Lebanon has an opposition movement again

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Lebanese independent lawmakers on their way to parliament pose at Martyrs’ Square in central Beirut on May 31. -/AFP VIA GETTY IMAGES
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By Hussain Abdul-Hussain,

Lebanon has become a failed state and a global source of narcotics, terrorism, and, once again, a growing number of refugees. Washington, stung by its failure to spread democracy in the Middle East and tiptoeing around everything connected to Iran, has limited its Lebanon policy to crisis management. But Lebanon’s parliamentary elections on May 15 saw the first stirrings of a potential coalition capable of checking—and perhaps eventually dislodging—Hezbollah and its iron grip over the country. Hezbollah and its allies lost their parliamentary majority and now face the biggest opposition since 2009—a loose coalition of the Lebanese Forces party and various independents with as many as 60 out of a total 128 seats.

Although the reconstituted legislature reelected a Hezbollah ally, Amal party leader Nabih Berri, as speaker of parliament on Tuesday, it did so with only the slimmest of majorities—65 out 128 votes, compared to 98 in 2018. Berri’s tally would not have been possible without votes controlled by Druze leader Walid Jumblatt, who played kingmaker. Free Patriotic Movement leader Elias Bou Saab, a Christian ally of Hezbollah, also won 65 votes for deputy speaker. But his contender, independent Ghassan Skaf, picked up 60 votes, showing the size of a potential opposition coalition. At the core of this bloc is the Lebanese Forces, a former Christian militia-turned-political party whose 20 seats put it ahead of Hezbollah’s 13.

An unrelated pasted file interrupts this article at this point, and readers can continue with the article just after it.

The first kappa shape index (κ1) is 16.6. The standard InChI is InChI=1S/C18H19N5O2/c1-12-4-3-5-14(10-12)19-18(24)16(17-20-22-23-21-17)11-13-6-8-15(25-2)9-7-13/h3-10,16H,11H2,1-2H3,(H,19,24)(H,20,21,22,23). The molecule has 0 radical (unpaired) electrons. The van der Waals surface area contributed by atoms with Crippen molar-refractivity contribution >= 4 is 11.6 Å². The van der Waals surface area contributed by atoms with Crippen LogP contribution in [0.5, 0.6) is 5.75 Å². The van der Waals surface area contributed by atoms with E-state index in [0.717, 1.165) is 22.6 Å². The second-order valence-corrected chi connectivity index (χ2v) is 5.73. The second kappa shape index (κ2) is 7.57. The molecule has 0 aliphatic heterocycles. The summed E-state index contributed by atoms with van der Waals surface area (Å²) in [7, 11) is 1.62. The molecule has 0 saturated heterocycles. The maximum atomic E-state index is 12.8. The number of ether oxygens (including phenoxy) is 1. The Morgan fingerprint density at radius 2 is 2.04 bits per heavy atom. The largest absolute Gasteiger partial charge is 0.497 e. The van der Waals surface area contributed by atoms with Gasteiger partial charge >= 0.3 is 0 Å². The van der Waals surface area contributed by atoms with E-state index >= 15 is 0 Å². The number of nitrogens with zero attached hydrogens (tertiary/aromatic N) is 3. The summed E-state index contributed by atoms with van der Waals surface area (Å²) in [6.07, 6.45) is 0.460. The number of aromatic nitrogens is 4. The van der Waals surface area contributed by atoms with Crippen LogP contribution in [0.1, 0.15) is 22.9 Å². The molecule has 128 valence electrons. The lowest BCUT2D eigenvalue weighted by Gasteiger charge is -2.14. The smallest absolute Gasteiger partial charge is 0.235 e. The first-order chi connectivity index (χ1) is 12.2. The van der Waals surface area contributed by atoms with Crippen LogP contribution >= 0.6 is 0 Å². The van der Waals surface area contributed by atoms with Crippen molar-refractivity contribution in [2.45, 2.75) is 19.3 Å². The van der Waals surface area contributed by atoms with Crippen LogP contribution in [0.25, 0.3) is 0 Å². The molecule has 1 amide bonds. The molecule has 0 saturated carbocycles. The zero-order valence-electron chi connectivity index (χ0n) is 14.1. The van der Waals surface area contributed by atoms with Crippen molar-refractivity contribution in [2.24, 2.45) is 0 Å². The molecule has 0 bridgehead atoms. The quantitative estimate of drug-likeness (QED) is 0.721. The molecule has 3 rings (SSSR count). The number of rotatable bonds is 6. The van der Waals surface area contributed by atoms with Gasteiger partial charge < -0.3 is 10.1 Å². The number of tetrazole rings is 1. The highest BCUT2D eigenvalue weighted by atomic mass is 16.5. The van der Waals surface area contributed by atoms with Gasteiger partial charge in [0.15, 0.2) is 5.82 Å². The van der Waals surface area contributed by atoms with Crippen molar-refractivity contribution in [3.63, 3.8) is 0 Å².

While Jumblatt has been loosely aligned with Hezbollah in recent years, the right kind of pressure and incentives could still throw a wrench into Hezbollah’s plans to control the Lebanese government. That’s because Lebanon’s economic collapse is giving Hezbollah’s opponents a new sense of urgency—even after losing the election. The anti-Hezbollah bloc has called on the Shiite party’s extraconstitutional militia, roughly 10,000 fighters closely allied with Iran, to disband—just as the Lebanese Forces did when it surrendered its arms at the end of Lebanon’s civil war in 1991. Since disbanding its military wing, the Lebanese Forces have remained a highly organized and potent political movement, demonstrating that a political party without a militia attached can succeed in Lebanese politics

Hussain Abdul-Hussain, is a fellow at the Foundation for Defense of Democracies and a former managing editor at the Daily Star.

FOREIGN POLICY

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